Children of Arnett Gardens stand against bullying

TEENAGERS in Arnett Gardens, St Andrew, say they are being forced to defend themselves or portray tough demeanours to keep school bullies at bay.

Eleven youngsters gave their views freely on the topic of bullying during a Jamaica Observer/Rise Life Management youth forum last week. The event was held in a section of the community called Mexico and was conducted in collaboration with the Trench Town Development Committee.

While some of the children said they did not experience any attacks from bullies, others shared that they were bullied to the point of retaliation.

“I get bullied but it doesn’t really affect me anymore. It used to affect me to the point where I pop out somebody’s hair and end up at a police station,” said Danelle Warren, a 13-year-old Meadowbrook High School student.

One of the children said he encountered a lot of paper throwing in the classroom. As simple as paper throwing might seem, the young man takes it seriously. He said it makes him angry, and his reaction at times would be to throw chairs and other objects.

Short in stature, 13-year-old Ajani Chin said he was a target for bullies at his high school. His response to the provocation is usually to “bawl”.

Unlike the others who have a hard time avoiding bullies at their school, Christine Beckford, 14-year-old Tarrant High School student, said she finds it easy to ignore them. According to her, she is used to having mean words hurled in her direction.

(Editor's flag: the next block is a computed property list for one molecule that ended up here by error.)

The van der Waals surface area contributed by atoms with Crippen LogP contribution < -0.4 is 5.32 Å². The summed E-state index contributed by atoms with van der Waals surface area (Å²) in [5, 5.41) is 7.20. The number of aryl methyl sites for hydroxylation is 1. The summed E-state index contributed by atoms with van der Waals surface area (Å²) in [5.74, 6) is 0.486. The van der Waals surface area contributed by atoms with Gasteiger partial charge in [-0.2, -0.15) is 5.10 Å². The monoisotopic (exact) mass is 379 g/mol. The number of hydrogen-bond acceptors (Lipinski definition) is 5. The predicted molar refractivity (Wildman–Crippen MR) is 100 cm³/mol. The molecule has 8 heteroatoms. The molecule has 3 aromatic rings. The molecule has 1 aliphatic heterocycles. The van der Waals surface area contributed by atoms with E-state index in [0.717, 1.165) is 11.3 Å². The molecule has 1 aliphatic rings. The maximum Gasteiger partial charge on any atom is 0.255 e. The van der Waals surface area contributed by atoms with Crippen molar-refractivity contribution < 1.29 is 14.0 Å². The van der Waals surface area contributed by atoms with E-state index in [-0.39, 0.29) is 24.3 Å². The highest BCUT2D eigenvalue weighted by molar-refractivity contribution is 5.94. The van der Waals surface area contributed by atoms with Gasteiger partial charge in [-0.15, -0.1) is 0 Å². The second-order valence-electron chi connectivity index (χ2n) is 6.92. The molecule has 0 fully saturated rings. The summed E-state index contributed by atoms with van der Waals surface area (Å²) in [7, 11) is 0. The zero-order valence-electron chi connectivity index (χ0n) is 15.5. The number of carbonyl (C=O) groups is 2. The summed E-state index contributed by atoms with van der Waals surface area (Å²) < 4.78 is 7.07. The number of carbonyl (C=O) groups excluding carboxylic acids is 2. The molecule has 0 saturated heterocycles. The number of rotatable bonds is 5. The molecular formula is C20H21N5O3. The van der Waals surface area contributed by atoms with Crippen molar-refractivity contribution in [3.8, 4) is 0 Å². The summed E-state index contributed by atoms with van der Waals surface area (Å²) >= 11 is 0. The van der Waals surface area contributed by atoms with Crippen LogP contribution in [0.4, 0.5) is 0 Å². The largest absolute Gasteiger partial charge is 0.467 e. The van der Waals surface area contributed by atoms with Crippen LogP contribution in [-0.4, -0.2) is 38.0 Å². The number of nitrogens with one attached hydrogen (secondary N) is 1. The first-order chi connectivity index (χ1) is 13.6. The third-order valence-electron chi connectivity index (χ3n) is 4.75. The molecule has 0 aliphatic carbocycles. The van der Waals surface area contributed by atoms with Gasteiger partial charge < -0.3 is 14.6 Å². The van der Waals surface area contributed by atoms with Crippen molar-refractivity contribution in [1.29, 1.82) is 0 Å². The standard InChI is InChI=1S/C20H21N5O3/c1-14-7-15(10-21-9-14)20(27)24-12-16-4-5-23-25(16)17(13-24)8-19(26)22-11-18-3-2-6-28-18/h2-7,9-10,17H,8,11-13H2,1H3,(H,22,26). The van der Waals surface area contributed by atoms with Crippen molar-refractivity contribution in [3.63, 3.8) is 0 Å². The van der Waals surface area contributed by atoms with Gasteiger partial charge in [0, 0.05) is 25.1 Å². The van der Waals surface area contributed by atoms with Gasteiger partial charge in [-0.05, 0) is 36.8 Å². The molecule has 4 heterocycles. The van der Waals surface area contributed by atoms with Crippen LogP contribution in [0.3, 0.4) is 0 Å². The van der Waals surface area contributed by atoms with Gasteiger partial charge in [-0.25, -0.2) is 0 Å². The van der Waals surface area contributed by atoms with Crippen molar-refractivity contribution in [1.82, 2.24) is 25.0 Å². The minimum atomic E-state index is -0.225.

“I don’t get bullied. If people try to bully me, I don’t feel any way about it. I grew up with mean stuff being said to me so if anyone says anything negative to me, I don’t really think about it,” she said.

Everton Levy, student of Tarrant High School, said he doesn’t have problems with bullies and he pondered whether it was because they sensed danger why they have never confronted him.

“I don’t get bullied at all. I love peace and quiet and I have a time when I stay by myself in my own zone. I don’t know if it’s the aura I give off why they don’t bully me. I can defend myself in a real pretty way, that is why I stay far from problems. I know what I can do to people so I just avoid arguments and confusion,” Levy said.

Anthony Creary, who now attends the Trench Town Polytechnic College, said when he was a student of Kingston Technical (KT) recently, he got into only one fight and it wasn’t with a bully. According to him, it started as a result of jealousy. He claimed that people found him to be problematic and as a result, they don’t bother him.

“The fight at KT was because someone was jealous over a girl. Growing up, I am considered a menace so no one messes with me; they know what I will do to them. I have anger problems but I know how to control it because of my boxing club,” said Creary.

In late 2018 UNICEF said that half of students aged 13 to 15 worldwide, which was around 150 million people, reported having experienced peer-to-peer violence in and around school.

The UN agency said bullying impacts student learning and well-being in both rich and poor countries.

The global report revealed that more than one in every three students between 13 and 15 years of age experience bullying, and roughly the same proportion are involved in, noting that studies at the time showed that six in 10 Jamaican students have been bullied at some point in their lives. The report said that some students claimed they were fearful of going to school because of bullying.

Fourteen-year-old Gabrielle Cooke of Tarrant High School admitted that she is sometimes seen as a bully, but isn’t proud of that status. She struggles to cope with people who she said can be really irritating.

“Not to the extent to make people want to kill themselves but I am considered a bully. I find people to be annoying. I have anger issues, and sometimes it takes over and I act out and people see me as a bully. I look forward to changing the older I get,” said Cooke.